One doubts if all the Heads of State or Government who make up the European Council themselves appreciate this!
As regards the State authority of the post-Lisbon Union, this will be embodied in the Union’s own executive, legislative and judicial institutions: the European Council, Council of Ministers, Commission, Parliament and Court of Justice. It will be embodied also in the Member States and their authorities as they implement and apply EU law and interpret and apply national law in conformity with Union law. Member States will be constitutionally required to do this under the Lisbon Treaty. Thus EU “State authorities” as represented for example by EU soldiers and policemen patrolling our streets in EU uniforms, will not be needed as such.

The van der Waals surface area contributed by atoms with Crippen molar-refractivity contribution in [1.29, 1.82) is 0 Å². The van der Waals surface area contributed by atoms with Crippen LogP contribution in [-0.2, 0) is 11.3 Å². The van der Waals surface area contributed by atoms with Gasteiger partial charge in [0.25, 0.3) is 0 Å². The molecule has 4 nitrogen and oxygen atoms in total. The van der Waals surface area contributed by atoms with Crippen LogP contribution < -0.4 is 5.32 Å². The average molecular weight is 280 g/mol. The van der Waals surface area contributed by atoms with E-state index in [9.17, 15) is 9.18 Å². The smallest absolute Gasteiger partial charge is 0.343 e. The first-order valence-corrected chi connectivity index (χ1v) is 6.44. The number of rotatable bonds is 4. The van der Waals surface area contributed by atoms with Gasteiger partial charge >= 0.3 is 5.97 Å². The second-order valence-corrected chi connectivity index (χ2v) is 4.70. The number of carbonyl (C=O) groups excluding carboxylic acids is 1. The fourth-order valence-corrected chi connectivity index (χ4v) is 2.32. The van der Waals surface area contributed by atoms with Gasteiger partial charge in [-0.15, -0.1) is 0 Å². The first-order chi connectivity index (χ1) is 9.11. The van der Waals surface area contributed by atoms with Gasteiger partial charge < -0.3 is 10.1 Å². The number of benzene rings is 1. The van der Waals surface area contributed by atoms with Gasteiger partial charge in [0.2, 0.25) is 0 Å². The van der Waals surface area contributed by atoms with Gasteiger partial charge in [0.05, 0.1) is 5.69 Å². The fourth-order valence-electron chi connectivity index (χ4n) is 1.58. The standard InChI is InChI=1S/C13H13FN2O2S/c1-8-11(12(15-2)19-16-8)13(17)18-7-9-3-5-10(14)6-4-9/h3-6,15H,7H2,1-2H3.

Although the Lisbon Treaty has given the EU a Federal-style Constitution without most people noticing, they are bound to find out in time and react against what is being done. There is no European people or demos which could give democratic legitimacy to the institutions the Lisbon Treaty establishes and make people identify with these as they do with the institutions of their home countries. This is the core problem of the EU integration project. Lisbon in effect has made the EU’s democratic deficit much worse.
It is hard to imagine that this will not make struggles to reestablish national independence and democracy and to repatriate supranational powers back to the Member States the central issue of EU politics in the years and decades ahead.